Service provider groups NTCA and USTelecom and their member companies have joined the K-12 Bridge to Broadband program spearheaded by the national non-profit EducationSuperhighway (ESH). The initiative aims to help students that don’t have high-speed broadband gain that service.
The lack of access has become a critical issue in wake of the COVID-19 pandemic as students across the country are starting the academic year with hybrid or remote learning situations with their schools in total or partial lockdowns. ESH estimates that 9.7 million don’t have a reliable high-speed connection; with half being students of color.
Service provider NCTA and member companies — including Charter, Comcast, Cox and others — previously announced their participation in K-12 Bridge to Broadband, as Telecompetitor reported.
The K-12 Bridge to Broadband program is modeled after the Chicago Connected program and similar programs in other cities that seek to help identify students lacking broadband internet and to help them enroll in vendor-sponsored services. K-12, Connected Chicago and similar programs are joint efforts of school and city officials, carriers, philanthropists, city leaders and school leaders to identify and connect students without broadband service in their homes.
The program hopes to go national, partnering with broadband providers to help increase student access to high-speed connections.
“We are thrilled that Chicago Connected is—as hoped—being used by other cities and school districts as a sustainable, public-private model to bring critically-needed digital access to students across the country,” said Chicago Mayor Lori E. Lightfoot, in a prepared statement “Built on thoughtful, community-focused collaborations and developed in concert with our philanthropic partners, this effort is exactly the kind of innovative solution we need throughout the nation to address a challenge of this size and urgency.”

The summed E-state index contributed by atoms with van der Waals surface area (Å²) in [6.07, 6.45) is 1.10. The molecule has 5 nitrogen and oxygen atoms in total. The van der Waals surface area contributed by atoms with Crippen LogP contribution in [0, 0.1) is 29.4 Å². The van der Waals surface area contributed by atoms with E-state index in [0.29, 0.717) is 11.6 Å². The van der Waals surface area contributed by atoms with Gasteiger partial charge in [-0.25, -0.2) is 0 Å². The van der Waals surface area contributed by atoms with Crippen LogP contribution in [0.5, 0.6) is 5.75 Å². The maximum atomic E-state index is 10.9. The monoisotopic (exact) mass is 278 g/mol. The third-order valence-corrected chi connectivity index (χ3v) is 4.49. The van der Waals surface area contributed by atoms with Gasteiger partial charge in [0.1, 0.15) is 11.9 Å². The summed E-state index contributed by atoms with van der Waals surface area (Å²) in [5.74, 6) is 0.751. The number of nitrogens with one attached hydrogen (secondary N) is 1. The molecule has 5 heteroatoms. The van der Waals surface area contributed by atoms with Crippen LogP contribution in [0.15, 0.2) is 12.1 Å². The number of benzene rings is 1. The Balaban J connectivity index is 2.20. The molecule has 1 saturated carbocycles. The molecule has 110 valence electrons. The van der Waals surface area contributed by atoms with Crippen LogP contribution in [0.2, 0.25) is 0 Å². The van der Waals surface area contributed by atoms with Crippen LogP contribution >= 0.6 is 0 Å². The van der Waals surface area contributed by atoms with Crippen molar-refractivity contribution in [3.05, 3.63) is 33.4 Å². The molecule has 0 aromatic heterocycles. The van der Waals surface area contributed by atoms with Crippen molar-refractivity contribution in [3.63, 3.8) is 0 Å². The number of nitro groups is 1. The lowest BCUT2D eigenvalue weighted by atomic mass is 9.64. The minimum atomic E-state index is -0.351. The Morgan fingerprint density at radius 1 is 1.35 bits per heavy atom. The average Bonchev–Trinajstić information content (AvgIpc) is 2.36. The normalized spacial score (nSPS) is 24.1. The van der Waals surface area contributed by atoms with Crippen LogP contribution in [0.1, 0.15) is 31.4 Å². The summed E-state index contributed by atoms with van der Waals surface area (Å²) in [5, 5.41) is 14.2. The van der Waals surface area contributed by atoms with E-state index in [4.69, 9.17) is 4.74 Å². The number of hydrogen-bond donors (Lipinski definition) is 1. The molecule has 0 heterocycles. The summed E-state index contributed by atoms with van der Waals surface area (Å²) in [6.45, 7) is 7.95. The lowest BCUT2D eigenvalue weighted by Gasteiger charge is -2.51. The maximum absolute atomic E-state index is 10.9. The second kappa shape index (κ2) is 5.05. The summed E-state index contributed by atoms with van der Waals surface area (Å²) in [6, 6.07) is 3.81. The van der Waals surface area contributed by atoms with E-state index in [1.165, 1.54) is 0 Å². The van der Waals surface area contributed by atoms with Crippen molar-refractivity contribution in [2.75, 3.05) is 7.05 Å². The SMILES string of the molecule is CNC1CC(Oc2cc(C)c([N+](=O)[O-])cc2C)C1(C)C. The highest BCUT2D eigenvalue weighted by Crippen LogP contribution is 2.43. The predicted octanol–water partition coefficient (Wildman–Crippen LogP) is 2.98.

“Like so many things, there is no ‘one-size-fits-all’ solution to ensuring every student is connected,” said NTCA CEO Shirley Bloomfield in a prepared statement about the K-12 Bridge to Broadband program. “But we believe solutions start by having schools and broadband providers simply talk with each other at a local level. As ‘hometown providers’ who live and raise families in the areas they serve, our members have a unique opportunity to lead rural communities in solving this issue.”